Troubled start to 2016 with 36% rise in mine fatalities

10th March 2016 By: Ilan Solomons - Creamer Media Staff Writer

Troubled start to 2016 with 36% rise in mine fatalities

DMR Mpumalanga principal mines inspector Elliot Letsoko

SECUNDA ( – This year has seen 15 mining-related deaths to date, up 36% from the 11 fatalities recorded between January 1 and March 7, 2015, according to Department of Mineral Resources Mpumalanga principal mines inspector Elliot Letsoko.

Speaking at the South African Colliery Management Association's 2016 CoalSafe conference in Secunda, Mpumalanga, Letsoko lamented the tragic loss of life that had already occurred this year.

"Every fatality is one too many, we must continue to strive to eliminate fatalities by December 2020 in the South African mining industry, in line with the . . . occupational health milestones [that industry agreed on in 2014]."

He pointed out that the platinum sector was the worst-performing sector in terms of lives lost, claiming seven lives to date – a 133% increase in fatalities from the three lives lost during the same period in 2015.

There was also a 100% increase in fatalities in the gold sector, with six deaths recorded to date compared with three deaths recorded during the same period in 2015. This number excludes the three miners trapped underground at Barberton’s Lily gold mine. Owner Vantage Goldfields has been unable to rescue these miners from the lamp room in which they were working since February 5, when a section of the mine collapsed.

However, Letsoko noted that there had been no fatalities recorded in the coal sector this year to date, compared with three fatalities that had occurred during the same period in 2015.

He also highlighted several coal miners that had achieved more than one year without recording any fatalities. These included South32, Coal of Africa, Exxaro Coal Central, Glencore Coal SA, Kuyasa Mining, Shanduka Coal, Msobo Coal, Sasol Coal, Universal Coal, Eastside Coal Company, Kangra Coal, Sudor Coal, Vunene Mining, THS Coal, Hlagisa Mining, Puleng Resources and Vaalbult Mining Company.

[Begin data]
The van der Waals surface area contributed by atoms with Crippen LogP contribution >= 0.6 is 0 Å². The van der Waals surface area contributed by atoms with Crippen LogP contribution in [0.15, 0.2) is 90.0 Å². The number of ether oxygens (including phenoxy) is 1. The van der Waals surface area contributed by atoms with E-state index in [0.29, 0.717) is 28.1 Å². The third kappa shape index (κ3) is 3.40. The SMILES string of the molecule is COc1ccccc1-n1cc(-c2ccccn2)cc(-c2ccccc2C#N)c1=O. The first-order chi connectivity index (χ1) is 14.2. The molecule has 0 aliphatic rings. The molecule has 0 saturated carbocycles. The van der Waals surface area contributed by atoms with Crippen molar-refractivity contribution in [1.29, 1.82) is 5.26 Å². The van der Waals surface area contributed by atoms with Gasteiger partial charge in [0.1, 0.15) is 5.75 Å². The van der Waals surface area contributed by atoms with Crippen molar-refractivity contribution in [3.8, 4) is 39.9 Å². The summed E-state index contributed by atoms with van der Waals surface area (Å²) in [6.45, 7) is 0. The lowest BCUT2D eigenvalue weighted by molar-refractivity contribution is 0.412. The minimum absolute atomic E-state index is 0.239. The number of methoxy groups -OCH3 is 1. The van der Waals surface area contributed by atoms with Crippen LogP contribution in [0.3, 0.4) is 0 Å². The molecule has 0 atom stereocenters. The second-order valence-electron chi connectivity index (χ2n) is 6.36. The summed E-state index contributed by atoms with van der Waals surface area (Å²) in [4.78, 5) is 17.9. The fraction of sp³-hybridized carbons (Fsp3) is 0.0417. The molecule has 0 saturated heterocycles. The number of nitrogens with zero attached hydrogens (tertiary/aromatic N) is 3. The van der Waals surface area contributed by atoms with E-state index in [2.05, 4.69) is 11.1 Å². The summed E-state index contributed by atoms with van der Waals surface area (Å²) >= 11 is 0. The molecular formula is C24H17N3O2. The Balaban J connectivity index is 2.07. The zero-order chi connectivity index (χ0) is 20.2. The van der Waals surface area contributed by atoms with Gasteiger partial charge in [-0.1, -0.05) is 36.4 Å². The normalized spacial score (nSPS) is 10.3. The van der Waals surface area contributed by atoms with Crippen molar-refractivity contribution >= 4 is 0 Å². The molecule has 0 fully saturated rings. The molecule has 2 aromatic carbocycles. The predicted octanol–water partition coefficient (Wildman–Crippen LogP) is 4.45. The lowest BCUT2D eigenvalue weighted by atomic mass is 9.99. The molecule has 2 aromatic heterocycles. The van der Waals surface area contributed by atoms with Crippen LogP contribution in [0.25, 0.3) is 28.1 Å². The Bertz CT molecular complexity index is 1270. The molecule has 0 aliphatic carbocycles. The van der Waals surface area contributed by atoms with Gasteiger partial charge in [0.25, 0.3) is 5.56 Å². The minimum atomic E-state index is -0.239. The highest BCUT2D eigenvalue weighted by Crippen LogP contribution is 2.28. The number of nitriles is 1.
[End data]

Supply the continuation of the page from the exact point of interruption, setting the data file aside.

Moreover, Letsoko pointed out there were a number of coal mines that had never recorded any fatalities at their operations.These included Glisa colliery, Vele colliery, Leeuwpan colliery, Eastside Coal Company, Graspan colliery, Goedgevonden colliery, Weltevreden colliery, Tumelo colliery, Forzando colliery's South mine, Dorstfontein colliery's East mine, Mafube colliery, Kriel colliery's surface operations, Pembani colliery, Ferreira opencast colliery, Klippan colliery, Strathrae colliery, Wonderfontein colliery, Kangala colliery, Vaalbult colliery, Usuto colliery and Wildfontein colliery.

Letsoko stated that, although there had been a significant improvement in occupational health and safety standards across South African mines in recent years, a collective effort was still required to prevent harm from befalling mineworkers.

"It is only through continued collaboration and adequately responding to the changing landscape that zero harm can be achieved in the mining sector," he stated.

Meanwhile, Chamber of Mines (CoM) president Mike Teke in a statement on Thursday commended the coal industry for “its continued improvement in safety performance”.

“We further note that Mineral Resources Minister Mosebenzi Zwane congratulated 16 companies for operating without any fatalities for a period of more than 12 months at the annual announcement of safety statistics in Pretoria in January this year.

“Five of these companies were coal mining companies including Exxaro, Sasol, Total Coal South Africa, Kuyasa Mining and Coal of Africa. The performance of these companies indicates to us that the industry’s goal of zero harm is achievable,” he stated.

Teke highlighted that in 2015, the coal industry reported five fatalities compared to nine in 2014. He pointed out that this represented an improvement of 44%. The number of injuries reported by the coal industry had also decreased to 207 injuries during 2015, compared to 267 in 2014, which was an improvement of 22%.

Teke added that while the CoM recognised that work towards ensuring that each and every mineworker returned from work unharmed every day must continue, the chamber was “gratified to note” the continuing improvement in safety performance across the mining industry.

“We extend our thanks to those who are involved in the rescue attempts at Lily mine. Our thoughts continue to be with the employees and family members of those affected by this great tragedy,” he concluded.